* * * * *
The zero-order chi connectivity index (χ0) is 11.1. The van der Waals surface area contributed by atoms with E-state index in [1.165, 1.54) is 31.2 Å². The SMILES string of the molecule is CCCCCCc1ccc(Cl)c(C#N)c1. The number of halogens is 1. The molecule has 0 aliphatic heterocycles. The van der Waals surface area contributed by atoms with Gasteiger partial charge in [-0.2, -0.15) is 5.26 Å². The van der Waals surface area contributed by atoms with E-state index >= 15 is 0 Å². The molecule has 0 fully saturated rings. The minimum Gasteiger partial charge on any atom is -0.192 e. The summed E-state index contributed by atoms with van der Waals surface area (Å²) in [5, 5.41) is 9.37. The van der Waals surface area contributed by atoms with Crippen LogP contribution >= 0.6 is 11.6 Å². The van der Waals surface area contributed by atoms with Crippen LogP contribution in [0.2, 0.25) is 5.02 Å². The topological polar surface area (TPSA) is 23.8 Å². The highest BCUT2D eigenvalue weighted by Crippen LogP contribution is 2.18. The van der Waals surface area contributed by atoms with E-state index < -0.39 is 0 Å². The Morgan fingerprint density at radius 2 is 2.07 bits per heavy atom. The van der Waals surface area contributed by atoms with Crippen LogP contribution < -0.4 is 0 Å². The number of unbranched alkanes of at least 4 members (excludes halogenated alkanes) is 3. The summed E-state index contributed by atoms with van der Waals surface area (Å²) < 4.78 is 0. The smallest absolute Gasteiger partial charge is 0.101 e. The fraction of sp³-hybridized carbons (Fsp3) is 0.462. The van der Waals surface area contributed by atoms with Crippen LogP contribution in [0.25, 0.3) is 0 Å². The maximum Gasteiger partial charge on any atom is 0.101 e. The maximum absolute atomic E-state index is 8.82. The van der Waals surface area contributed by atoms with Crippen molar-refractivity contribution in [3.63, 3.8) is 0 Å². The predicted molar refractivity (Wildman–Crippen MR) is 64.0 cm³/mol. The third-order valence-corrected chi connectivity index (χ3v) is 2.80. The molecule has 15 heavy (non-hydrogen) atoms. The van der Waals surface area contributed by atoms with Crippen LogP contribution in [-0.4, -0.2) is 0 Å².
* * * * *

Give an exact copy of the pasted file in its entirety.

The zero-order chi connectivity index (χ0) is 11.1. The van der Waals surface area contributed by atoms with E-state index in [1.165, 1.54) is 31.2 Å². The SMILES string of the molecule is CCCCCCc1ccc(Cl)c(C#N)c1. The number of halogens is 1. The molecule has 0 aliphatic heterocycles. The van der Waals surface area contributed by atoms with Gasteiger partial charge in [-0.2, -0.15) is 5.26 Å². The van der Waals surface area contributed by atoms with E-state index >= 15 is 0 Å². The molecule has 0 fully saturated rings. The minimum Gasteiger partial charge on any atom is -0.192 e. The summed E-state index contributed by atoms with van der Waals surface area (Å²) in [5, 5.41) is 9.37. The van der Waals surface area contributed by atoms with Crippen LogP contribution >= 0.6 is 11.6 Å². The van der Waals surface area contributed by atoms with Crippen LogP contribution in [0.2, 0.25) is 5.02 Å². The topological polar surface area (TPSA) is 23.8 Å². The highest BCUT2D eigenvalue weighted by Crippen LogP contribution is 2.18. The van der Waals surface area contributed by atoms with E-state index < -0.39 is 0 Å². The Morgan fingerprint density at radius 2 is 2.07 bits per heavy atom. The van der Waals surface area contributed by atoms with Crippen LogP contribution < -0.4 is 0 Å². The number of unbranched alkanes of at least 4 members (excludes halogenated alkanes) is 3. The summed E-state index contributed by atoms with van der Waals surface area (Å²) < 4.78 is 0. The smallest absolute Gasteiger partial charge is 0.101 e. The fraction of sp³-hybridized carbons (Fsp3) is 0.462. The van der Waals surface area contributed by atoms with Crippen LogP contribution in [0.25, 0.3) is 0 Å². The maximum Gasteiger partial charge on any atom is 0.101 e. The maximum absolute atomic E-state index is 8.82. The van der Waals surface area contributed by atoms with Crippen molar-refractivity contribution in [3.63, 3.8) is 0 Å². The predicted molar refractivity (Wildman–Crippen MR) is 64.0 cm³/mol. The third-order valence-corrected chi connectivity index (χ3v) is 2.80. The molecule has 15 heavy (non-hydrogen) atoms. The van der Waals surface area contributed by atoms with Crippen LogP contribution in [-0.4, -0.2) is 0 Å².